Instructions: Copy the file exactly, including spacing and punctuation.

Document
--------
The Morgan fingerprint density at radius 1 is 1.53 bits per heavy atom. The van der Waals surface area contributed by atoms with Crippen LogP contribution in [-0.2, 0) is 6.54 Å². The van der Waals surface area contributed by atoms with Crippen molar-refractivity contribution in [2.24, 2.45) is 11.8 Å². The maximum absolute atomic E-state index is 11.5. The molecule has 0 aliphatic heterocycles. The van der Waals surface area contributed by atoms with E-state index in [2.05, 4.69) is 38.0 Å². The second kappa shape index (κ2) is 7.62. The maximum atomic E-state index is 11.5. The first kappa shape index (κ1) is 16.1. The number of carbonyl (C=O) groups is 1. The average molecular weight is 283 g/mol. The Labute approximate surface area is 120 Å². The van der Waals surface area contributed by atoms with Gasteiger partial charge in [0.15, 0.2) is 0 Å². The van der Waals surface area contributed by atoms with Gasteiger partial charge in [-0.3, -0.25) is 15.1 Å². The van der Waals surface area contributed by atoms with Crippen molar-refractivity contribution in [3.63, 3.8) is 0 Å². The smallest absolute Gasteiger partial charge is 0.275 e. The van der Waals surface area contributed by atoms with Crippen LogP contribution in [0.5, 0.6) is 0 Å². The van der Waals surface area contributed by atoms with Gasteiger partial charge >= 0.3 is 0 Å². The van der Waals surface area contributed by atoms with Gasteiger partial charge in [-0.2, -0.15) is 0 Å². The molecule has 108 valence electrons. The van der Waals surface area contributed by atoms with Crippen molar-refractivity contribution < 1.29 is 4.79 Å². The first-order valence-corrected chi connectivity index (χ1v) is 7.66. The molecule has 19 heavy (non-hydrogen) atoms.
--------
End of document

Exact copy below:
The Morgan fingerprint density at radius 1 is 1.53 bits per heavy atom. The van der Waals surface area contributed by atoms with Crippen LogP contribution in [-0.2, 0) is 6.54 Å². The van der Waals surface area contributed by atoms with Crippen molar-refractivity contribution in [2.24, 2.45) is 11.8 Å². The maximum absolute atomic E-state index is 11.5. The molecule has 0 aliphatic heterocycles. The van der Waals surface area contributed by atoms with E-state index in [2.05, 4.69) is 38.0 Å². The second kappa shape index (κ2) is 7.62. The maximum atomic E-state index is 11.5. The first kappa shape index (κ1) is 16.1. The number of carbonyl (C=O) groups is 1. The average molecular weight is 283 g/mol. The Labute approximate surface area is 120 Å². The van der Waals surface area contributed by atoms with Gasteiger partial charge in [0.15, 0.2) is 0 Å². The van der Waals surface area contributed by atoms with Gasteiger partial charge in [-0.3, -0.25) is 15.1 Å². The van der Waals surface area contributed by atoms with Crippen molar-refractivity contribution in [3.63, 3.8) is 0 Å². The smallest absolute Gasteiger partial charge is 0.275 e. The van der Waals surface area contributed by atoms with Crippen LogP contribution in [0.5, 0.6) is 0 Å². The van der Waals surface area contributed by atoms with Gasteiger partial charge >= 0.3 is 0 Å². The van der Waals surface area contributed by atoms with Gasteiger partial charge in [-0.2, -0.15) is 0 Å². The molecule has 108 valence electrons. The van der Waals surface area contributed by atoms with Crippen molar-refractivity contribution < 1.29 is 4.79 Å². The first-order valence-corrected chi connectivity index (χ1v) is 7.66. The molecule has 19 heavy (non-hydrogen) atoms.